• Even though Apple’s big claim is that developers have made billions of dollars on the app store, the top apps make a disproportionately large percentage of that. Estimates for median app revenue from the app store ranges from a few hundred dollars to a few thousand, over the lifetime of the app (see links below). In most cases, not enough to justify the time invested.
  • Curated app store with approval process that can sometimes be mind numbing.
  • Trying to cover multiple platforms by either rewriting the same app with different codebases, or using a single codebase for deployment with feature limitations.

Fortunately, more and more developers are being more transparent with their experiences and are even taking the time to share their research which is priceless for those of us starting down that road.  Here are some great resources I’ve found:

iOS Game Revenue Survey

iPhone vs Android app sales: numbers from an indie perspective

Android still trails iOS as a Money Maker for Devs

Going it alone as an Indie Developer

Appillionaires: Secrets from Developers who Struck it Rich on the App Store

App Marketing: An Indie Developer’s Journey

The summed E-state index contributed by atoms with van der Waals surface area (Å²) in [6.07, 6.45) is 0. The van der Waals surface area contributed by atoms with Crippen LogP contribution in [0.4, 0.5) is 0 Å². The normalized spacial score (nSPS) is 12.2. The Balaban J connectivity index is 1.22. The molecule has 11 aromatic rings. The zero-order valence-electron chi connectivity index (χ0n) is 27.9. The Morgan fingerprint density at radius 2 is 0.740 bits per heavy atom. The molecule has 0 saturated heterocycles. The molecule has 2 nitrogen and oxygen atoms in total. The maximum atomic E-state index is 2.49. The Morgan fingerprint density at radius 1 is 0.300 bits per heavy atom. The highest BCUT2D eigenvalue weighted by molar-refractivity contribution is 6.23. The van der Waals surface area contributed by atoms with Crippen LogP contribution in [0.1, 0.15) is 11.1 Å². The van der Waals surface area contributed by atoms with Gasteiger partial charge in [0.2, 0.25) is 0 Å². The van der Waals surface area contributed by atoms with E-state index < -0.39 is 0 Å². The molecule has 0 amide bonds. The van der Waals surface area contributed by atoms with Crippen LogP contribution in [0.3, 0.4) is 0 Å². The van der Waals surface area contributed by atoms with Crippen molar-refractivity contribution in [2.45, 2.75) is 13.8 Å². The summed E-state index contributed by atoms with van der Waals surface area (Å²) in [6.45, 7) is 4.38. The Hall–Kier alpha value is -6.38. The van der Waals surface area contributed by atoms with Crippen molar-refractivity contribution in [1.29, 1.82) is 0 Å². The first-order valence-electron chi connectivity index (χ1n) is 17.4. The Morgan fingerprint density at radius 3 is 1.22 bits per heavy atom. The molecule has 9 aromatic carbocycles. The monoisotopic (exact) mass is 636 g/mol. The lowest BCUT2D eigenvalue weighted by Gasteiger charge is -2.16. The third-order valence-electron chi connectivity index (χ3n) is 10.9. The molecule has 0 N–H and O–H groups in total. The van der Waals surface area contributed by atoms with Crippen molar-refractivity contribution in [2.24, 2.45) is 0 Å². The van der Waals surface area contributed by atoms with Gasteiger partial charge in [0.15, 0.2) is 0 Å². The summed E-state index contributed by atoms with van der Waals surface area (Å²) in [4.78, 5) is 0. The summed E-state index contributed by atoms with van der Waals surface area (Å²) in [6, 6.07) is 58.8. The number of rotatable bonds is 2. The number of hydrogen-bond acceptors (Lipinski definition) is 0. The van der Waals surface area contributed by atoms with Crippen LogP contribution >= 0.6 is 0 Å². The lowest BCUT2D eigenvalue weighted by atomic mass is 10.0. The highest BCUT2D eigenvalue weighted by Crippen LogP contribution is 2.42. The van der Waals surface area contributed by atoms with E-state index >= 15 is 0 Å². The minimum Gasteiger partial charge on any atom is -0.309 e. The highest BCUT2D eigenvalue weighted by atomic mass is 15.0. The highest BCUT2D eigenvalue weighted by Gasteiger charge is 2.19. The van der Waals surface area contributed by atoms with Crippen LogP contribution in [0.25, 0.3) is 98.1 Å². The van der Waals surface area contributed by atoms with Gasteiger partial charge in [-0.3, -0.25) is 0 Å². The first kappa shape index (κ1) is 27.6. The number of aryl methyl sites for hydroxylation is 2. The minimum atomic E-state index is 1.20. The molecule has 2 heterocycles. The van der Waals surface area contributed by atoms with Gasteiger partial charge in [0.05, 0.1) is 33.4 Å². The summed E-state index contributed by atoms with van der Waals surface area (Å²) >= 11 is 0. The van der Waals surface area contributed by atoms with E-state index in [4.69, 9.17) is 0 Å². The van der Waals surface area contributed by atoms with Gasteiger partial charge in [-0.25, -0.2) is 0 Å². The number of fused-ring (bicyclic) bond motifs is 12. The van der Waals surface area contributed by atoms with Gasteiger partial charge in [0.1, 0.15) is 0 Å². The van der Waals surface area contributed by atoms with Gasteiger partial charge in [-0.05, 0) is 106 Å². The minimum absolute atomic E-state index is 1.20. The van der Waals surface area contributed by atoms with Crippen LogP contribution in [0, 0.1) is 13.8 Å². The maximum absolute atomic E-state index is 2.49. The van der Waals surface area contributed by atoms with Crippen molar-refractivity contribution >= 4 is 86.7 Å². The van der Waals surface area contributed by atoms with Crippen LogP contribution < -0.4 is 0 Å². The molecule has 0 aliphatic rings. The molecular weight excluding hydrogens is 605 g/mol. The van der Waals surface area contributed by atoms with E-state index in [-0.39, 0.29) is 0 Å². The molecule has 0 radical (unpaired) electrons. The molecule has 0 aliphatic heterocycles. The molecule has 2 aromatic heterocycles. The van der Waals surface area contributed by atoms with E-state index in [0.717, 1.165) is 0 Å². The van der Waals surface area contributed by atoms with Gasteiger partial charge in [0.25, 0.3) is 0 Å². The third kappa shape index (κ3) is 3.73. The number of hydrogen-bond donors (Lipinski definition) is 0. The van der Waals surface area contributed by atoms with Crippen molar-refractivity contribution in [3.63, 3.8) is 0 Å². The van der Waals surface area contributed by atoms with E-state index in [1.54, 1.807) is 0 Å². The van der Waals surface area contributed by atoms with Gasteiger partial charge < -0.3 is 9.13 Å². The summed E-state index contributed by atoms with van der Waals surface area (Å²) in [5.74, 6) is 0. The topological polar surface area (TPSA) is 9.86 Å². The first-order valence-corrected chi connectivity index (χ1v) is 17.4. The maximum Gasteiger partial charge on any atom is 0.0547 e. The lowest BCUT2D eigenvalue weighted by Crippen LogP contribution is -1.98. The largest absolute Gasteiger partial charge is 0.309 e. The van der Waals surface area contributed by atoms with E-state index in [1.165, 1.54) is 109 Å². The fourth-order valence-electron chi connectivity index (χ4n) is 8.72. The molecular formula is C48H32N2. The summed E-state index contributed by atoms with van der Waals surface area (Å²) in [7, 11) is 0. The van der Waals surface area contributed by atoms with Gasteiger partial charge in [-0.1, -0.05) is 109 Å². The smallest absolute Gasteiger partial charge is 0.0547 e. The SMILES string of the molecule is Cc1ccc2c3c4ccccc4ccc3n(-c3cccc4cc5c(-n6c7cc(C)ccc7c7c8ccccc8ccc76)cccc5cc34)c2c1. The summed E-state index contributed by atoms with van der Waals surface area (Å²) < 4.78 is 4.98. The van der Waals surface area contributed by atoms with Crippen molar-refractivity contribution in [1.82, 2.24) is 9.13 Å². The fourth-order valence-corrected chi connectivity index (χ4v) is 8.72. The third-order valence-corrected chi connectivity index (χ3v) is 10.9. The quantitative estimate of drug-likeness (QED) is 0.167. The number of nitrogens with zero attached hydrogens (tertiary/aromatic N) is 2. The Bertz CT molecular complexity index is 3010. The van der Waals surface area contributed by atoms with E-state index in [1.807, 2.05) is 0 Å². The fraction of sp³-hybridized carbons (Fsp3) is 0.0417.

Making a Living From Mobile

The App Store is Still a Viable Business Model

Creating a Top Grossing Game without Mass Downloads

An Indie Developer Experience on the Apple App Store

5 Keys to Android and iPhone App Development that often get Ignored

So if you’ve read all of these articles and the you are still up to facing the enormous uphill battle that awaits, then you’re ready to enter the world of indie app development as I am. I’m not saying I’m going to quit my day job, but I will be taking time to move forward with my app ideas. And I’m not talking about spending a few hours building a crappy app just to get it published, but something I put some time into.

And I’ll be sharing my experiences along the way. For better or worse…

3 Responses to “Going Indie with App Development – Am I Nuts?”

  1. Peter Carabeo-Nieva November 7, 2011 at 9:24 am # Reply

    Phil, I’m currently embarking on the exact same journey and I’ve been enjoying your recent blog posts. I’ve been focusing mainly on casual game development in pure AS3 using Flash Builder and Flash Pro. I’m also reading Appillionaires, about half way through and should be done with it by the end of the week. Last month I attended Adobe MAX where I had the chance to attend several game development sessions and got to interact with several indie game devs. All of the sessions have been posted online and they’re a wonderful free resource for technical information as well as inspiration: http://tv.adobe.com/channel/max/max-2011/ I’d enjoy communicating further with you on the topic of the indie app developer journey, feel free to email me and/or add me on facebook, my profile name on there is “petercn” which is also my twitter username.

  2. Phil Chung November 7, 2011 at 10:37 am # Reply

    Cool, sure let’s try to keep in touch via Twitter. I use Facebook mostly for personal, not work related, content. I’m going to blog as much as time allows, but ya, I’m always looking to hear from others and their experiences.